As we passed what appeared to be a massage parlor, I mentioned how one of my former instructors had raved about his Foshan foot massage experience. Though having offered this tid-bit casually, I suddenly felt a prick of worry at the curious gleam which flickered across Jake's face.

For reasons unknown, I have always possessed an aversion to feet. Perhaps, during the springtime of my youth, I was accosted by a brigade of trolls sporting hairy, wart-riddled feet, who then zapped my memory in a MIB fashion. I really can't say.

Feigning deafness at Jake's suggestion of midday foot therapy, I charged onward through the rain, a sudden devotee to finding the allusive bookstore. Unfortunately for my foot phobia, Jake can be as persuasive as Morpheus nudging Neo down the rabbit hole.

Needless to say, I abandoned Mission Bookstore and found myself outside the massage joint. Eyeing the curious one-room establishment, I stood inside the open doorway uncertainly, watching as Jake setted into a cushiony chair. Glancing down at my wet, flip-flopped feet, I figured the mud bath they'd already received was revitalizing enough for one day.

But resistance was futile. As one of the Chinese workers ushered me to a seat next to Jake, I realized doom was upon me.

"This'll be interesting," I thought, as an older gentleman carried out two buckets filled with steaming, tea-hued water.

We soaked our feet in the unknown brew as two of the workers began kneading our backs, necks and arms. Instrumental music flowed from speakers throughout the room, and I slowly felt my discomfort drip away with each pull on my muscles.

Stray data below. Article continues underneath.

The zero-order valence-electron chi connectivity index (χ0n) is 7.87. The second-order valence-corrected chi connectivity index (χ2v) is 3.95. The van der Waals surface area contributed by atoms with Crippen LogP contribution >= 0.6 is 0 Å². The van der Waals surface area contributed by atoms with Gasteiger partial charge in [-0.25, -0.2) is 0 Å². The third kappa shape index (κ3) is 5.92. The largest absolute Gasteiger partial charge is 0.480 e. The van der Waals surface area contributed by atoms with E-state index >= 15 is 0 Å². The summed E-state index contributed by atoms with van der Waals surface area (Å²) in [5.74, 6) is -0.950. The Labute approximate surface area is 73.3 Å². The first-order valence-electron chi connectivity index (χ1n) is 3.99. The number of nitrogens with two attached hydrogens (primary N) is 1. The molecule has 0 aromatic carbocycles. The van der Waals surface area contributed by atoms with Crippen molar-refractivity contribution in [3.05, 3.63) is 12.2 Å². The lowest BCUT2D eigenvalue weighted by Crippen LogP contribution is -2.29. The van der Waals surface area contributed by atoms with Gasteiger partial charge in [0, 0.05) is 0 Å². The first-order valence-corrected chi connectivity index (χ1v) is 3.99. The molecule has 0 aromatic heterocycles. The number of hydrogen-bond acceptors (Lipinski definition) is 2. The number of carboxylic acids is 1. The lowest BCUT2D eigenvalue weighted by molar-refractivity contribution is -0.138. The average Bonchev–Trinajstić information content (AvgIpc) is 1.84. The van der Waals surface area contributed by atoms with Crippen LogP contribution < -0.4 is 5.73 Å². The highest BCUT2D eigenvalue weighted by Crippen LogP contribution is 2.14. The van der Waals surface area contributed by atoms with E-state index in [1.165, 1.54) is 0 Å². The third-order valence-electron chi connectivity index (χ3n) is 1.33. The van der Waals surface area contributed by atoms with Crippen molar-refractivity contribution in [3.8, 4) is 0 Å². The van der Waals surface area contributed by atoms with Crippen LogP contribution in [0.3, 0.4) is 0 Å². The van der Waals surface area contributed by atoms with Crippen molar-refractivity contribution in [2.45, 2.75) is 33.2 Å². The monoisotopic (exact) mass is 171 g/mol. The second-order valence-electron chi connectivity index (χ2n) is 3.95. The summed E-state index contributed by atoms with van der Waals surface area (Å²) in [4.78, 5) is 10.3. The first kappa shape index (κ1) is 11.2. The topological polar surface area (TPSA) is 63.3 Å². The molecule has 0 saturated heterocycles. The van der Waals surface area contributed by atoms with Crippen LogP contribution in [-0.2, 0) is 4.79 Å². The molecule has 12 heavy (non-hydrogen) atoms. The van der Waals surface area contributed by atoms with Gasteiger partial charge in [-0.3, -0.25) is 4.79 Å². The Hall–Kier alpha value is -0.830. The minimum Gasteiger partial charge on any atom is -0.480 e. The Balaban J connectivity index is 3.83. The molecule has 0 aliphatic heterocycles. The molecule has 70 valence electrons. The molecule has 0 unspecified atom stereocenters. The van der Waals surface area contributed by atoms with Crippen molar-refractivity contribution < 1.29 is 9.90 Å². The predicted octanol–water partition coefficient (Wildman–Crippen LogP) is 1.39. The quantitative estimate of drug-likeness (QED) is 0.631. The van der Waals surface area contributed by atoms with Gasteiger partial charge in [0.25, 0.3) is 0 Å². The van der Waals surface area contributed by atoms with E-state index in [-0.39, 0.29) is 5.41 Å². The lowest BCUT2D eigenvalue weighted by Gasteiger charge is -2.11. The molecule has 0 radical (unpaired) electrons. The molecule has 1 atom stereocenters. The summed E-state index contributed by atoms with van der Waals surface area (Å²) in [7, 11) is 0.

"This isn't so bad," I thought. "No feet."

The workers skillfully employeed their hands, knuckles, and elbows to ease out our kinks. Toward the end of the massage, one of the workers even used his knees to pop Jake's back.

Relaxed and feeling quite cozy, I didn't object as the worker motioned for me to turn around so he could begin work on my feet. Using some sort of oil-water mixture followed by coconut-scented lotion, the worker kneaded from the tip of my toes to my calves. At one point, as he drew his knuckle down the length of each foot, I was convinced he was slicing them open with a hidden blade of some kind. He repeated the process several times on the bottom of both feet, causing me to bite my lip and silently chant, "What doesn't kill you only makes you stronger..."

The massage drew to a close as he carefully dabbed my feet and legs dry with a yellow towel. "Okay!" he said, rising from his stool. I swung my feet off the ottoman, reluctant to slide them back into my dirty flip-flops.

Feet tingling, Jake and I gathered our belongings before going to pay. "Duo shao qian?" Jake asked, reaching for his wallet. "Er shi kuai," the man responded. Jake handed over the money, and we expressed our thanks before heading back out into the rain.

We'd just spent a total of $3, for two 30-minute massages. Who knew foot phobia could be conquered for so cheap?